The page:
BEAUCHAMP (JERINA) HARDIN VS. BEAUCHAMP (DARRELL)Annotate this Case
RENDERED: NOVEMBER 26, 2008; 10:00 A.M.
NOT TO BE PUBLISHED
Commonwealth of Kentucky
Court of Appeals
APPEAL FROM HARDIN FAMILY COURT
HONORABLE PAMELA ADDINGTON, JUDGE
ACTION NO. 94-CI-00722
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BEFORE: DIXON AND THOMPSON, JUDGES; LAMBERT,1 SENIOR
DIXON, JUDGE: Appellant, Jerina Beauchamp, appeals from an order of the
Hardin Family Court setting Appellee, Darrell Beauchamp’s, child support at $775
per month effective February 1, 2008. Appellant challenges the effective date of
Senior Judge Joseph E. Lambert, sitting as Special Judge by assignment of the Chief Justice
pursuant to Section 110(5)(b) of the Kentucky Constitution and KRS 21.580.
the support based upon a prior order of the court setting the date as September 21,
2006. Finding no error, we affirm.
Jerina and Darrell Beauchamp were divorced in the Hardin Circuit
Court by decree entered on March 29, 1995. At the time of the divorce, the parties
had one minor child, Brittany, born in December 1991. Pursuant to a separation
agreement later incorporated into the final divorce decree, the parties were
awarded joint custody of Brittany, with Darrell being designated as the primary
On September 21, 2006, Jerina filed a motion to modify custody and
to set child support in accordance with the Kentucky Child Support Guidelines.
Apparently, the family court had previously issued an emergency protective order
on behalf of Brittany, placing the child in Jerina’s physical custody until a hearing
could be scheduled. On March 6, 2007, the family court entered an order ruling
that until such time as the parties could agree on permanent child support, Darrell
was required to pay $400 per month in temporary support, effective September 21,
2006. Further, the family court ruled that if permanent support was determined to
be more than $400 per month, Darrell would owe Jerina the difference as
arrearages from September 21, 2006.
Over the course of the next year, Jerina’s counsel moved to continue
several hearings on the grounds that Darrell was not cooperating with discovery.
On February 1, 2008, the trial court denied any further continuances and a full
hearing was held. At the close of all the evidence and testimony, the family court
ruled from the bench that based upon the parties’ incomes, Darrell’s child support
obligation would be set at $775 per month, and directed Jerina’s counsel to prepare
an order. However, Darrell’s counsel took exception to the proposed order
because it contained an effective date of September 21, 2006. Following another
hearing, the family court entered an order on March 27, 2008, denying Jerina’s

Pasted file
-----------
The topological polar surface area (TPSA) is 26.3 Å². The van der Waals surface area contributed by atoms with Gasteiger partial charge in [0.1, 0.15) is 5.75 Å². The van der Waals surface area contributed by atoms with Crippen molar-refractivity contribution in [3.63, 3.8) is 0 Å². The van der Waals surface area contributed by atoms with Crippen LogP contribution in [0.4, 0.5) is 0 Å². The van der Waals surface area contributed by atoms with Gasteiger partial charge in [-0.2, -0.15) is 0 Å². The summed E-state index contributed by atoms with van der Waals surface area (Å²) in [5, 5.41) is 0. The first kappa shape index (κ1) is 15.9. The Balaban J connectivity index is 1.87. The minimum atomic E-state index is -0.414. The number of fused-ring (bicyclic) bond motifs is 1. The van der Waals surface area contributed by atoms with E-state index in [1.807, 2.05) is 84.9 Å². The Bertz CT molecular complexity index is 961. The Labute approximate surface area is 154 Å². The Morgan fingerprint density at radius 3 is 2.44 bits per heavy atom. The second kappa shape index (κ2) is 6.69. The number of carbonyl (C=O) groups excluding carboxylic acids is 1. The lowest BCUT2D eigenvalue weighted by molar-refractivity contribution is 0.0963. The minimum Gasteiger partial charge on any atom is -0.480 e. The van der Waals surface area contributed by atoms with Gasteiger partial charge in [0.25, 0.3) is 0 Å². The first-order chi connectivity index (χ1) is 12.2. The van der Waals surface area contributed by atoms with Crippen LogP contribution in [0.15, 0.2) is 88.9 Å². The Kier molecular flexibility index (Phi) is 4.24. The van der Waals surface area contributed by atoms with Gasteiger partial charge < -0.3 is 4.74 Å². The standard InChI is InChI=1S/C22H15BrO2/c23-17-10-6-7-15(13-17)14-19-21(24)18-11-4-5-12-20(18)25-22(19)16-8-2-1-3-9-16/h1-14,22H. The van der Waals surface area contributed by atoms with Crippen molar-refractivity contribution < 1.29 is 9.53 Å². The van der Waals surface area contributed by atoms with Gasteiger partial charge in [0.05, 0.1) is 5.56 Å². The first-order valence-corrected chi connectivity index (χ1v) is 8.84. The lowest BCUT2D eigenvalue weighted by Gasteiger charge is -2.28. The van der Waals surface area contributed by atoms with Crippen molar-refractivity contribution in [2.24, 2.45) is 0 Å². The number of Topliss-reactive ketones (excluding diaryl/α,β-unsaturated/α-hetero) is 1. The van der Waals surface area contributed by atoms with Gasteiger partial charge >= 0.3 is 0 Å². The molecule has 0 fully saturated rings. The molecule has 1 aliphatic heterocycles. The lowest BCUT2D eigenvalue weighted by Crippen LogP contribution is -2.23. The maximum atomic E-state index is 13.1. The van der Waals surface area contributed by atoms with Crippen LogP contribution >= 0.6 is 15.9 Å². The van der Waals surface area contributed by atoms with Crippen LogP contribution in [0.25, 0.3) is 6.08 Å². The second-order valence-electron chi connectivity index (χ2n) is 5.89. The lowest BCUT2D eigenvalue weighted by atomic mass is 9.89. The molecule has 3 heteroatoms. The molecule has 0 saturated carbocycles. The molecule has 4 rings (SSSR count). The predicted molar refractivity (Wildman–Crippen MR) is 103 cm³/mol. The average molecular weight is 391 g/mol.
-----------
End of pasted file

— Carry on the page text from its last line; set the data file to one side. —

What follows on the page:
motion that the increased support be retroactive, and ruling that Darrell’s $775
support obligation was effective from the date of the February 1, 2008, hearing.
This appeal followed.
Jerina argues on appeal that the family court’s March 27, 2008, order
was clearly erroneous in light of its prior March 6, 2007, order directing that any
permanent child support amount would be retroactively effective from September
21, 2006, the date Jerina filed her motion for child support. Jerina claims that the
prior March 2007 order was never modified by the family court and therefore was
controlling as to the effective date of support. We disagree.
A family court judge has extremely broad discretion in ascertaining
the reliability of the evidence presented. Moreover, a reviewing Court is not
permitted to substitute its judgment for that of the family court unless its findings
are clearly erroneous. Reichle v. Reichle, 719 S.W.2d 442, 444 (Ky. 1986).
Factual findings are not clearly erroneous if they are supported by substantial
evidence. Black Motor Co. v. Greene, 385 S.W.2d 954, 956 (Ky. 1964). The “test
for substantiality of evidence is whether when taken alone, or in the light of all the
evidence, it has sufficient probative value to induce conviction in the minds of
reasonable men.” Janakakis-Kostun v. Janakakis, 6 S.W.3d 843, 852 (Ky. App.
1999), cert. denied, 531 U.S. 811 (2000). Thus, in reviewing the decision of the
family court, “the test is not whether the appellate court would have decided it
differently, but whether the findings of the family court are clearly erroneous,
whether it applied the correct law, or whether it abused its discretion.” B.C. v.
B.T., 182 S.W.3d 213, 219-220 (Ky. App. 2005).
During the final hearing, the family court judge commented that she
does not always have the opportunity to fully review every case record before a
hearing, and that Jerina’s counsel should have raised the issue of retroactivity
during the February 1, 2008 hearing. However, the court continued to explain that
at the time the March 2007 order was entered, it was equitable that a permanent
child support order be retroactive to September 2006. Nevertheless, because of the
lengthy time period that ensued, imposing an arrearage as a result of the increased
support had become inequitable.
The family court is in the best position to ascertain the quality and
adequacy of the facts and has broad discretion in matters of child support. We
simply cannot conclude that the family court’s decision herein was clearly
erroneous. The family court's decision was supported by sound legal principles,
and thus, it will not be disturbed. Downing v. Downing, 45 S.W.3d 449 (Ky. App.
The decision of the Hardin Family Court is affirmed.
BRIEF FOR APPELLANT:
BRIEF FOR APPELLEE:
Phyllis K. Lonneman
No brief for Appellee